What Is The Correct Stance For A Squat?

Trifocus Fitness Academy - squat
Personal/Fitness Training Blog

When you walk into a gym, the odds are that you’ll find several different people squatting – none of them using the same form and each believing that they’re doing it correctly. While it seems like a simple exercise, there’s a lot that goes into it.

3 Tips For Correcting Your Squat

The three most common issues that arise when squatting relates to your stance width, toe positioning and load positioning.

  1. Working On Your Stance

So, where should you be placing your feet and how wide apart should they be? This will depend on what you’re trying to do.

Let’s start by looking at the neutral, or medium, squat. For this, you’ll need to keep your feet hip-width apart. The wider squat, or sumo squat, will need your feet more than hip-width apart. It’s ideal for deeper squats and promotes glute activation.

Last but not least, we have the narrow squat where your feet are closer and not hip-width apart – this is often seen as the most challenging squat to do.

When it comes to choosing your preferred squat, choose the option that’s comfortable and best matches your exercise goals. A wider squat will help you build strength while the narrower versions assist in athletic performance.

  1. Positioning Your Toes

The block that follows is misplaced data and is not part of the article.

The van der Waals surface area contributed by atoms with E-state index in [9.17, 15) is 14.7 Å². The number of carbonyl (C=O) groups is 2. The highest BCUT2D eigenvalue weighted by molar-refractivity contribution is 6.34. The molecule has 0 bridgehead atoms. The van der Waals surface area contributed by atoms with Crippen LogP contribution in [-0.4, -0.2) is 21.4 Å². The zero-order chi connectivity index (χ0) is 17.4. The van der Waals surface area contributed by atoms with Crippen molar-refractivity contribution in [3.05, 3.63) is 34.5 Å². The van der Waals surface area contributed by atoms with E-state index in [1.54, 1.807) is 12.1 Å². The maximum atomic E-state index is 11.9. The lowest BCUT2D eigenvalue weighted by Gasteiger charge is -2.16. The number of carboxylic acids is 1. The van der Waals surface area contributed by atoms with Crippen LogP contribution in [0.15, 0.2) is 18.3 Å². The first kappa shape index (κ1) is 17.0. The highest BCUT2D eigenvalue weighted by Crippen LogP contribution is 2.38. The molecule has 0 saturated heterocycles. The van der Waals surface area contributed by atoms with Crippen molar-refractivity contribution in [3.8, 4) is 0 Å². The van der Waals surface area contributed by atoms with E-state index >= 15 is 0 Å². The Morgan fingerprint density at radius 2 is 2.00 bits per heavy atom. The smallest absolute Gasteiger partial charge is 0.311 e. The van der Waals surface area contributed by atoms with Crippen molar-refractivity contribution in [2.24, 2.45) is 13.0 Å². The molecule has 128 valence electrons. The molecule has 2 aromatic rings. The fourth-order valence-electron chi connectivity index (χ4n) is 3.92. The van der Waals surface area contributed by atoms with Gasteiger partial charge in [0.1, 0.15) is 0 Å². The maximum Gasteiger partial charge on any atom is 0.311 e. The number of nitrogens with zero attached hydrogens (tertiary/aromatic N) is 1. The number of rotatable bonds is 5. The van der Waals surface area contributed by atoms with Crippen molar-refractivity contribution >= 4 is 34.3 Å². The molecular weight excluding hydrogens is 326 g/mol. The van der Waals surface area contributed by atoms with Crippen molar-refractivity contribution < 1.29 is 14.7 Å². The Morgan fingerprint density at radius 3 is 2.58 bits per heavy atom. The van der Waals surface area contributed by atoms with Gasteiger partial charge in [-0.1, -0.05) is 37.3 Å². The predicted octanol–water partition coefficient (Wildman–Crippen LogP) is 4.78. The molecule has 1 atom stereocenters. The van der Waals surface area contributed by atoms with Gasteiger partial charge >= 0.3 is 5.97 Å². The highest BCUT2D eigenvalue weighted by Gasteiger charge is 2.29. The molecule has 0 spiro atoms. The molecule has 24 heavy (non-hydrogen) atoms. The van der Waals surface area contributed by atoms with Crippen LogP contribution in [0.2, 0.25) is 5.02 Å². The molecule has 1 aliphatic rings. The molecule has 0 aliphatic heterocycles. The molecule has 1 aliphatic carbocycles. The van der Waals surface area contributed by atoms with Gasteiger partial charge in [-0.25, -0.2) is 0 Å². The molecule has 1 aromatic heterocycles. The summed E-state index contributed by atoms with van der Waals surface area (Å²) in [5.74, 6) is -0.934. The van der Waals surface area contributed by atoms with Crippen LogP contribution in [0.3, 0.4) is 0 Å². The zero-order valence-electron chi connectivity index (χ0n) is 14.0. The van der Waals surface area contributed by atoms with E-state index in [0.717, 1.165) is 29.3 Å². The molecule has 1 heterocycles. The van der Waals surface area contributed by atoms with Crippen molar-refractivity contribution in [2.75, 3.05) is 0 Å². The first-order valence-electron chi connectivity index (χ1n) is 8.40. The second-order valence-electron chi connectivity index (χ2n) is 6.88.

The age-old question when it comes to squatting; which direction should our toes be pointing? Once again, this will depend on your squat preferences, fitness goals and of course, your comfort.

The first thing that you need to keep in mind is that your hips play the most important part of any squat. This means that you need to look at how your hips rotate. For a more neutral squat, toes pointed parallel is the usual go-to since most people’s hips rotate externally. This is also a more athletic stance. Toes pointed outwards often work best with wider, deeper squats aimed at strengthening the legs.

This all depends on what you’re comfortable with, as you will be more inclined to default to the position when squatting.

  1. Load Positioning

When squatting, most people use weights to push themselves further. Dumbbells, kettlebells and barbells are most commonly used. In order to hold the weights properly, you need to work on your grip.

The goblet hold is either done with a kettlebell or dumbbell that is held out in front of your chest. You will need to counteract the forward momentum and weight by properly balancing yourself on your feet. To add more weight, you can use a barbell, but this will require a different grip depending on the part of your body you are looking to train.

When it comes to squatting, you need to understand your body and what’s comfortable for you. Start simple, for example, with your body weight, and work your way up to using free weights to add to your strength training. If you begin to experience any pain while exercising, stop what you’re doing and re-evaluate your form.

Contact Trifocus Fitness Academy

There are a lot more exercises out there that you can learn which will complement the squat. Learn what these are by studying our Personal Training Diploma. Read more about this course here.

Trifocus Fitness Academy- Personal Trainer